On Using American Popple

I mean, if we are going to call woods whatever we feel like, I will start calling Cottonwood “American Popple.” Has a nice ring to it, yes?I’ve had a week and a half working with the stuff. It has it’s high points, and it’s low. So… looks like it’s time for a Lumber Review.

The project involving the American Popple was pretty simple. Mostly, it was a pair of six-board chests. Edge-gluing to width, rabbets, a stopped dado/through mortice… not to mention milling, cutting, etc.

This wood is a breeze to saw and plane. If anything, it might be too easy. Sawing by machine tended to leave little fiber strands like feather-down along the off-cut edge. They swipe off with a touch, it almost seemed overkill to take plane to them. Speaking of planes, if there is a wood you’d like to practice match-planing on, this wood gets my endorsement. You go with the grain and you can pull feathery whisps down to perfectly flush, with hardly any effort.

I did notice one thing when sawing, though, and it was unfortunate. Nothing to do with how the lumber works, but entirely with how it exists. It might just have been the tree or two my lumber came out of, but when sawing there was a distinct acidic odor. Honestly, it smelled like cat urine. Maybe I got (un)lucky, maybe it was a result of that bit of pre-spalt blackness in the boards… I dunno. But consider this fair warning. I would not encourage anyone to burn this stuff for firewood or cooking, though.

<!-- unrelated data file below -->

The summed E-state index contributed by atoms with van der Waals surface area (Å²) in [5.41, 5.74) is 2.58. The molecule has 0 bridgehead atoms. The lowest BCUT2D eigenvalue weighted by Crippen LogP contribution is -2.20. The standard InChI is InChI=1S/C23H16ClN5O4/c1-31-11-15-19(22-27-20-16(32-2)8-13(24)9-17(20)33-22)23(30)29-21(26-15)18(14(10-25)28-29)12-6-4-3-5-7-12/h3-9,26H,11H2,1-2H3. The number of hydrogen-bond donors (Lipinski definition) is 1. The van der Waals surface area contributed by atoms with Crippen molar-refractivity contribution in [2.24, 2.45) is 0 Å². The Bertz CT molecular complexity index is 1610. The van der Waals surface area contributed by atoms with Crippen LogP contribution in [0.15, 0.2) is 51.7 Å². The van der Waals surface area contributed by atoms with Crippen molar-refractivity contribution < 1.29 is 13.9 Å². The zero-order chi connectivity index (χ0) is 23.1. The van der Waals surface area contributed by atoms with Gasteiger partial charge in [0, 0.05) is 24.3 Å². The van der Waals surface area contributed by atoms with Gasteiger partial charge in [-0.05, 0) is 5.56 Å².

Ending with a whimper, American Popple is worse to chop through than pine! The wood is very firm, but not particularly dense. Really, its rather spongy. So, when one attempts to chop out a mortice using chisels, the first eighth inch or so is great, but in the middle the wood has already been pulped apart. Paring the end grain takes a very gently slicing cut with a really freshly sharpened chisel. Planing the end grain is an exercise in self-abuse. I would honestly say that this is one wood upon which I might almost encourage the use of sand-paper.

On the other side, though, the wood is very light and doesn’t have much flex. I see why woods in the same genus have a history of being used for large chests, drawers, and casework secondaries. Oh, and it is still the “Proper” wood for the base planks for Orthodox Christian Ikons. We can thank my roommate for reminding me of that one this afternoon.

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